Die Heuning Pot Literature Guide
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Analysis

Sometimes, there’s more to Lit than meets the eye.

The House of the Seven Gables

Obviously, the biggest symbol in this novel is the House of the Seven Gables itself. Hawthorne helps us out with this one by putting it right there in the title! The house represents a ton of thin...

Maule's Well

One of the reasons Colonel Pyncheon chooses this particular acre to steal from his neighbor, Matthew Maule, is that there is a spring of fresh water on the property. But as soon as Colonel Pyncheon...

The Pyncheon Garden and Alice's Posies

The only healthy social space in the House of the Seven Gables seems to be outside, in the garden. That's where Clifford and Phoebe go so that Clifford can heal in the presence of fresh air and lov...

The Looking-Glass

This is a passing detail in the first chapter, but we find it interesting nonetheless. The story goes that there used to be a mirror in the House of the Seven Gables that showed all the shapes of t...

The Portrait of Colonel Pyncheon

Colonel Pyncheon makes it a condition in his will that his portrait cannot be removed from the parlor wall of the House of the Seven Gables. This portrait makes it impossible for any of his descend...

The Daguerreotype of Judge Pyncheon

Like the looking-glass symbol in Chapter 1, Hawthorne uses the daguerreotype (an old kind of photograph) to pierce through outward appearances to the inner soul of his characters. Mr. Holgrave clai...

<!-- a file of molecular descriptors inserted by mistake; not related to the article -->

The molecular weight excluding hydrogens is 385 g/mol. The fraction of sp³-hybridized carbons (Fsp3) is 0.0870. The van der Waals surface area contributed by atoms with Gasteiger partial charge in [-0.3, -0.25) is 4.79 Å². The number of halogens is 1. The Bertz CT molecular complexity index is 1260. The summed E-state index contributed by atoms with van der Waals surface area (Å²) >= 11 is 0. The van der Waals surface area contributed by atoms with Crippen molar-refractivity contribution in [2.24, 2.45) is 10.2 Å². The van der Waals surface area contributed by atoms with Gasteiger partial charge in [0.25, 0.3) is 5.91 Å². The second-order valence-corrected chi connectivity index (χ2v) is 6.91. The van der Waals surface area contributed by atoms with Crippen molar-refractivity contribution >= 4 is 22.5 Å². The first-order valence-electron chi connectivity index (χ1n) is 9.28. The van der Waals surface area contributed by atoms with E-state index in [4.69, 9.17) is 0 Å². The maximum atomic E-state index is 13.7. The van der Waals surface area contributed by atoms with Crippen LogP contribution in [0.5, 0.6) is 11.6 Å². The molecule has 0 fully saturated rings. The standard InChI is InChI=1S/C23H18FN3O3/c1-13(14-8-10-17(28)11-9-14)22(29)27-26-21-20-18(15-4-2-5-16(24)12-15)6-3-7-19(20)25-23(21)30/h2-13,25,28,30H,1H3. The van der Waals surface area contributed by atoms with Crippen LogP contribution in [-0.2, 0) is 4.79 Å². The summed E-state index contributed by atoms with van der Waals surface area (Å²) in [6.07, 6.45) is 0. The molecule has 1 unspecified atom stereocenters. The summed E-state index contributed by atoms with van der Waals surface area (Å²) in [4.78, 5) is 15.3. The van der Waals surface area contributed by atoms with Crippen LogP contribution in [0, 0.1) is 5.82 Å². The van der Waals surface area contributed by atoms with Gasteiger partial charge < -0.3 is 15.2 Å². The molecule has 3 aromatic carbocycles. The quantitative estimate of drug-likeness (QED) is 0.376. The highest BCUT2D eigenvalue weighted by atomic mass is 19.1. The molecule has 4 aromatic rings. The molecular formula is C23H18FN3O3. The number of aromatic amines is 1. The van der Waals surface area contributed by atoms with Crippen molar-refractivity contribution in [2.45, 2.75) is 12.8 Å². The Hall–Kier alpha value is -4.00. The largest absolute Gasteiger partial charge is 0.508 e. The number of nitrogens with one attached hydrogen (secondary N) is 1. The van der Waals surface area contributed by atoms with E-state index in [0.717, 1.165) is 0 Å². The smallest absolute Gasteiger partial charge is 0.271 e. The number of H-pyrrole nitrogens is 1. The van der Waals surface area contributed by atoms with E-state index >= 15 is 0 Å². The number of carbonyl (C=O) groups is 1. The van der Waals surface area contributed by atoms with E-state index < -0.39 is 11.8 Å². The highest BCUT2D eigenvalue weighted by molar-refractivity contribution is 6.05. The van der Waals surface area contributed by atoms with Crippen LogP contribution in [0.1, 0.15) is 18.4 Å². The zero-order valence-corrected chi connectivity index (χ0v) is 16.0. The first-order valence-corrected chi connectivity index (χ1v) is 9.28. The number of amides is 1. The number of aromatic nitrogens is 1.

The Ghosts in the House of the Seven Gables

We discuss this symbol a bit under "The House of the Seven Gables," so we won't repeat ourselves too much here. We just want to point out that the House is not only haunted by Pyncheon specters of...

The Barrel-Organ Monkey

There is a man who carries a hand-held organ to Pyncheon Street to play for pennies. He is accompanied by a small monkey who goes out into the crowd dancing and begging for coins. Hawthorne seizes...

The Train

If the House of the Seven Gables represents the past, stagnation, gloom, and rot, what is its opposite? Why, modern technology in the form of the train, of course! The train is gleaming, new, and f...

Character Doubles

The double (or doppelganger) motif is a big thing in Gothic novels like The House of the Seven Gables. It makes things creepier to have two characters who look just like each other wandering throug...
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